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A very arty photo of marbles, Yola/FOTONOVA /East News

Growing up in the 1990s in the middle of the newly-collapsed Eastern Bloc was an experience I wouldn’t trade for anything else.

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Festival in Poland, photo: Grażyna Myślińska / Forum

We all know that the French are superb at making wine, the Brits are great sailors and that nobody can play football quite as spectacularly as the Brazilians (save for one Argentinian who plays in a league of his own). But what is it that makes Poles Polish?

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Still from the film Far from Poland (1984), Honora Fergusson (as Barbara Łopieńska, Polish journalist) and William Raymond (as K-62, former Polish censor), photo: courtesy of the director

Experimental documentary about the Polish Solidarity movement directed by an independent film maker Jill Godmilow, in New York, in 1984.

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1989. Round Table Talks, photo: Jaroslaw Stachowicz / Forum

In 1989, the communist regime in Poland was in decline. The ruling communist party was like a fighter who had been knocked down several times and awaited the final blow. Yet the Polish walk to freedom was not to be ended by a one-sided, winner-takes-all victory for the democratic opposition. Get to know the history of the Polish Round Table Talks.

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A photograph by Chris Niedenthal taken for the American edition of Newsweek weekly, courtesy of Centrum JP2 / www.centrumjp2.pl

Great history and human emotions captured on a single photography – Chris Niedenthal speaks about the making of the photography from 1981.

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The European Solidarity Centre, photo: Grzegorz Mehring

On 31st August 2014, the 25th anniversary of the signing of the August Accords in Gdańsk, the European Solidarity Centre opened to the public.

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The Lublin exhibition Signs of Freedom: Posters of Solidarity from 1980-1989 collects 45 unique posters from the birth of Solidarity and the period of martial law.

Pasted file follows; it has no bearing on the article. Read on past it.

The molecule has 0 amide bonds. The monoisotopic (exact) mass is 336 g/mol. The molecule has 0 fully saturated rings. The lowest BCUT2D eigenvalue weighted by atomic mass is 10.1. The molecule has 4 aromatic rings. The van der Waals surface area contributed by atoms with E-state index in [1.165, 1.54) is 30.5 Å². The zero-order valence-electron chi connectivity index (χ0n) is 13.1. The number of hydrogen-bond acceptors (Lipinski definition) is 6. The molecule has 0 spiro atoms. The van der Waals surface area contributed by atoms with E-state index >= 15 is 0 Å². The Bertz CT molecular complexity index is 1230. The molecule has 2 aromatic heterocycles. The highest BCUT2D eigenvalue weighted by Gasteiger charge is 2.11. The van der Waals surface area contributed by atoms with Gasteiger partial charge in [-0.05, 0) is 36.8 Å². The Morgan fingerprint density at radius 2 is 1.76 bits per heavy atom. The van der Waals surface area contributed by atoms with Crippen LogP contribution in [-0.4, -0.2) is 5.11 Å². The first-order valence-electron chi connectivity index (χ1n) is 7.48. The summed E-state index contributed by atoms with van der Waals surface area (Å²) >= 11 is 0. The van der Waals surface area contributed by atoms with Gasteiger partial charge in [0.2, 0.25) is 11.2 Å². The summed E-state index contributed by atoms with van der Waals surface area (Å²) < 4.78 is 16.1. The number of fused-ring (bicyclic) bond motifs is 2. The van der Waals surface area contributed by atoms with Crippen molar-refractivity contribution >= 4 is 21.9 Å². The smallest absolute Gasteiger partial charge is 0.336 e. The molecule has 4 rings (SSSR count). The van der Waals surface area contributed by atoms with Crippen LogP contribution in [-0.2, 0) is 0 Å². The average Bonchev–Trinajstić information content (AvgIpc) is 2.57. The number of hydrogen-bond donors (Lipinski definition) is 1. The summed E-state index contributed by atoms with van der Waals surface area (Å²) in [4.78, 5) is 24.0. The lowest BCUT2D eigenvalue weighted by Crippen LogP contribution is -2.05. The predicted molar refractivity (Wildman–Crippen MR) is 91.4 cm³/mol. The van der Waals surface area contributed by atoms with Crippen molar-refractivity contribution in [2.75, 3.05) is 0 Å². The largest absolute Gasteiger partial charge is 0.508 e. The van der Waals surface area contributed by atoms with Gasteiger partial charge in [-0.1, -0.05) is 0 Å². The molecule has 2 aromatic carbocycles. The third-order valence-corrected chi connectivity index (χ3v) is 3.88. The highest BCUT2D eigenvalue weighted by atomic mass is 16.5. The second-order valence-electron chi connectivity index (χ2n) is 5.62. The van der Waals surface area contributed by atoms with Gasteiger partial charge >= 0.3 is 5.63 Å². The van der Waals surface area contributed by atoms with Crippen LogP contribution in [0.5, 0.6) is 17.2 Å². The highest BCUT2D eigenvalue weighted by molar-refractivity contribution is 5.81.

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1982, PRL, photo: Chris Niedenthal / Forum

Poland’s walk to freedom was crowned by the fall of communism, but the road was longer and much more arduous than people realise. Culture.pl commemorates this year’s anniversary of the introduction of the martial law by retracing these courageous steps with 10 iconic photographs.

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Stanisław Witkiewicz, Portret wielokrotny (Mutiple Self-portrait), ca. 1917, courtesy of the DSH

John Paul II, Józef Piłsudski and Lech Wałęsa, the construction of the Palace of Culture and Science, the Martial Law period, and Wisława Szymborska winning the Nobel prize for literature – these are some of the major historic figures and events documented in photographs and presented at the History Meeting House in Warsaw.

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Chris Niedenthal, Warsaw, December 1981. First day of Martial Law. Kino Moskwa screens Francis Ford Coppola's "Apocalypse Now", photo: press material

During 37 years of the Polish People's Republic, Poland was subjected to the USSR. The socialist food distribution system barely functioned, tanks rolled along the streets. But Poles managed to circumvent rules and restrictions. Chris Niedenthal's camera captured their attempts.

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Michał Szlaga, photo courtesy of the artist